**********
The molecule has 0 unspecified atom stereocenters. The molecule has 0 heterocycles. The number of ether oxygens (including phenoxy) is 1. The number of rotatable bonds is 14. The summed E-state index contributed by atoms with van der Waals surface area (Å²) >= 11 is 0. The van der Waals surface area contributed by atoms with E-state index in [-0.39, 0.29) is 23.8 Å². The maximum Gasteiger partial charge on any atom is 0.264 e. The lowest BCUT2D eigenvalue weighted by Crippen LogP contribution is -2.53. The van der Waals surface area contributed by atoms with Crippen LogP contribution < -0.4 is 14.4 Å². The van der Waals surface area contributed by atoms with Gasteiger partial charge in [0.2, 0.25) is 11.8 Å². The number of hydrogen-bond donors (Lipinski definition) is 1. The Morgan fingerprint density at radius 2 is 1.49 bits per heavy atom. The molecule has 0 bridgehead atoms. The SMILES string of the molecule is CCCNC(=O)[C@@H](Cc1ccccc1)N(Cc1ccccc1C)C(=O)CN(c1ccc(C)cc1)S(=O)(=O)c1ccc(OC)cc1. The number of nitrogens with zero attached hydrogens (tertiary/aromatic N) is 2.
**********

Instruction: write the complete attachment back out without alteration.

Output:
The molecule has 0 unspecified atom stereocenters. The molecule has 0 heterocycles. The number of ether oxygens (including phenoxy) is 1. The number of rotatable bonds is 14. The summed E-state index contributed by atoms with van der Waals surface area (Å²) >= 11 is 0. The van der Waals surface area contributed by atoms with E-state index in [-0.39, 0.29) is 23.8 Å². The maximum Gasteiger partial charge on any atom is 0.264 e. The lowest BCUT2D eigenvalue weighted by Crippen LogP contribution is -2.53. The van der Waals surface area contributed by atoms with Crippen LogP contribution < -0.4 is 14.4 Å². The van der Waals surface area contributed by atoms with Gasteiger partial charge in [0.2, 0.25) is 11.8 Å². The number of hydrogen-bond donors (Lipinski definition) is 1. The Morgan fingerprint density at radius 2 is 1.49 bits per heavy atom. The molecule has 0 bridgehead atoms. The SMILES string of the molecule is CCCNC(=O)[C@@H](Cc1ccccc1)N(Cc1ccccc1C)C(=O)CN(c1ccc(C)cc1)S(=O)(=O)c1ccc(OC)cc1. The number of nitrogens with zero attached hydrogens (tertiary/aromatic N) is 2.